Multilateralism is in crisis today: Modi, who began the session, said, “We must all acknowledge that multilateralism is in crisis today. The architecture of global governance, created after the Second World War, was to serve two functions. First, to prevent future wars by balancing competing interests. Second, to foster international cooperation on issues of common interests. The experience of the last few years – financial crisis, climate change, pandemic, terrorism, and wars – clearly shows that global governance has failed in both its mandates.”
Issues faced by Global South: He also brought up the issues faced by the developing and the less developed countries, widely referred to as the Global South.
He said, “We must also admit that the tragic consequences of this failure are being faced most of all by the developing countries. After years of progress, we are at risk today of moving back on the Sustainable Development Goals. Many developing countries are struggling with unsustainable debt, while trying to ensure food and energy security for their people. They are also the ones most affected by global warming caused by richer countries. This is why India’s G20 Presidency has tried to give a voice to the Global South. No group can claim global leadership without listening to those most affected by its decisions.”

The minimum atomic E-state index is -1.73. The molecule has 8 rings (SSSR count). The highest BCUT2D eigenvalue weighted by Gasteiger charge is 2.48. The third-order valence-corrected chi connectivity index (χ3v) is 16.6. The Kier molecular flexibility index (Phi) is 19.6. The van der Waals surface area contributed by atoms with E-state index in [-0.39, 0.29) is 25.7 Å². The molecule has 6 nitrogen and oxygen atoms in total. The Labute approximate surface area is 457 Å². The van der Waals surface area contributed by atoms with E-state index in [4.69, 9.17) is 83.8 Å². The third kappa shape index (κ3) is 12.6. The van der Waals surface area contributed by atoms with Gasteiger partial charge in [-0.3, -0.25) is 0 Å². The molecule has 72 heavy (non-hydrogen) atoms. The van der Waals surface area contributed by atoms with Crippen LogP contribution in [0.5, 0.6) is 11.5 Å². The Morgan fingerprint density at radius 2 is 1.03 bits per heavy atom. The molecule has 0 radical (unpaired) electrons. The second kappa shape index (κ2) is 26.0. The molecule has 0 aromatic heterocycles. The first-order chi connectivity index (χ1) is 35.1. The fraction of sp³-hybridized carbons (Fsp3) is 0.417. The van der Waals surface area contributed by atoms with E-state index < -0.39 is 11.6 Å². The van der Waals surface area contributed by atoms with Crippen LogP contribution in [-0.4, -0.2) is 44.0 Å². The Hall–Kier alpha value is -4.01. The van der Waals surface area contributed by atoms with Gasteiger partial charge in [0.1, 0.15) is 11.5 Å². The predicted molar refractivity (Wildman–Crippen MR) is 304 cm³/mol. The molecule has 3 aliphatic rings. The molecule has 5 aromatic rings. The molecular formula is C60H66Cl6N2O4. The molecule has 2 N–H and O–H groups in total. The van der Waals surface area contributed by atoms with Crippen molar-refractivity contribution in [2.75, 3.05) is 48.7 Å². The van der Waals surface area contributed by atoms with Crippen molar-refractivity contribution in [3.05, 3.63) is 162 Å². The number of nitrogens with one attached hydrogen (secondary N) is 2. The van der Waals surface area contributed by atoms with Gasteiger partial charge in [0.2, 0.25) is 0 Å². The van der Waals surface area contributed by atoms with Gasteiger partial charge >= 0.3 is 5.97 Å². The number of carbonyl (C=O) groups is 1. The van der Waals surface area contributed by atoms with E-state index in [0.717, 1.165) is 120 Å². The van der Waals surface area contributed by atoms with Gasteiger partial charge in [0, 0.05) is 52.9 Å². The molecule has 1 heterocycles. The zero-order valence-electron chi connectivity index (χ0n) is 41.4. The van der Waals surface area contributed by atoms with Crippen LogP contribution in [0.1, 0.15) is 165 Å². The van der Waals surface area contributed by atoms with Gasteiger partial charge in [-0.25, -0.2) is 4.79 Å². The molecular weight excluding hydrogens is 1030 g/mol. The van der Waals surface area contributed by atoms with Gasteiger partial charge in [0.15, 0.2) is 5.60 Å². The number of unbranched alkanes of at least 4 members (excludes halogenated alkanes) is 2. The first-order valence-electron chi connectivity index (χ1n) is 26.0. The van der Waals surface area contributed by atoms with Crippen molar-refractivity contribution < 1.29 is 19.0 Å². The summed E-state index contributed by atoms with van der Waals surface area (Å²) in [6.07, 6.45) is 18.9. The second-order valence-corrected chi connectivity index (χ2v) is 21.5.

Global challenges: The prime minister, without mentioning the Russia-Ukraine war, said, “You are meeting at a time of deep global divisions. As foreign ministers, it is but natural that your discussions are affected by the geopolitical tensions of the day. We all have our positions and our perspectives on how these tensions should be resolved.”
And, then he called on the G20 countries to focus on the global challenges confronting the world, that have been exacerbated by the pandemic and the Russia-Ukraine war.
“However, as the leading economies of the world, we also have a responsibility towards those who are not in this room. The world looks upon the G20 to ease the challenges of growth; development; economic resilience; disaster resilience; financial stability; transnational crime; corruption; terrorism; and food and energy security. In all these areas, the G20 has the capacity to build consensus and deliver concrete results. We should not allow issues that we cannot resolve together to come in the way of those we can. As you meet in the land of Gandhi and the Buddha, I pray that you will draw inspiration from India’s civilisational ethos – to focus not on what divides us, but on what unites us,” he said.